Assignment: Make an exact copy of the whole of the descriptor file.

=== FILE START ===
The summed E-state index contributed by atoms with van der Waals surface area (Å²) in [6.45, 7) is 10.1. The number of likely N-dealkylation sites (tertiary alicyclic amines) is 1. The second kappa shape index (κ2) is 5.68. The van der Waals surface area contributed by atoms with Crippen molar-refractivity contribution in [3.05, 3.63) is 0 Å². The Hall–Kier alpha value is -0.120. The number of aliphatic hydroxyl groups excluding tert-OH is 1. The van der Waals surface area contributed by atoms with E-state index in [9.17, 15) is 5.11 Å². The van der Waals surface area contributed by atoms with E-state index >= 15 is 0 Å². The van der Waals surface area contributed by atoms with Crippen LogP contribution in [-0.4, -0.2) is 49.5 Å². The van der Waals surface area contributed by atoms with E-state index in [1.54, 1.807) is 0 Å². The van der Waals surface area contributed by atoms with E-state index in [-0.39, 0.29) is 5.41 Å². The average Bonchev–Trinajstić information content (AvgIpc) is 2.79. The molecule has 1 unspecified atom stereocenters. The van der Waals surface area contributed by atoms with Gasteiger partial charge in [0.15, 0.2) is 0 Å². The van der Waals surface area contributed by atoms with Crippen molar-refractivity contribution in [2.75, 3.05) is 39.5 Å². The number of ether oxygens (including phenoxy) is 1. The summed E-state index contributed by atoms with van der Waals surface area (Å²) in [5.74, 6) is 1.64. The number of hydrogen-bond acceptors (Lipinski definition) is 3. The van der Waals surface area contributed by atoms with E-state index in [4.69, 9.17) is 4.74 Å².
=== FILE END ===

The summed E-state index contributed by atoms with van der Waals surface area (Å²) in [6.45, 7) is 10.1. The number of likely N-dealkylation sites (tertiary alicyclic amines) is 1. The second kappa shape index (κ2) is 5.68. The van der Waals surface area contributed by atoms with Crippen molar-refractivity contribution in [3.05, 3.63) is 0 Å². The Hall–Kier alpha value is -0.120. The number of aliphatic hydroxyl groups excluding tert-OH is 1. The van der Waals surface area contributed by atoms with E-state index in [9.17, 15) is 5.11 Å². The van der Waals surface area contributed by atoms with E-state index >= 15 is 0 Å². The van der Waals surface area contributed by atoms with Crippen LogP contribution in [-0.4, -0.2) is 49.5 Å². The van der Waals surface area contributed by atoms with E-state index in [1.54, 1.807) is 0 Å². The van der Waals surface area contributed by atoms with E-state index in [-0.39, 0.29) is 5.41 Å². The average Bonchev–Trinajstić information content (AvgIpc) is 2.79. The molecule has 1 unspecified atom stereocenters. The van der Waals surface area contributed by atoms with Gasteiger partial charge in [0.15, 0.2) is 0 Å². The van der Waals surface area contributed by atoms with Crippen molar-refractivity contribution in [2.75, 3.05) is 39.5 Å². The number of ether oxygens (including phenoxy) is 1. The summed E-state index contributed by atoms with van der Waals surface area (Å²) in [5.74, 6) is 1.64. The number of hydrogen-bond acceptors (Lipinski definition) is 3. The van der Waals surface area contributed by atoms with E-state index in [4.69, 9.17) is 4.74 Å².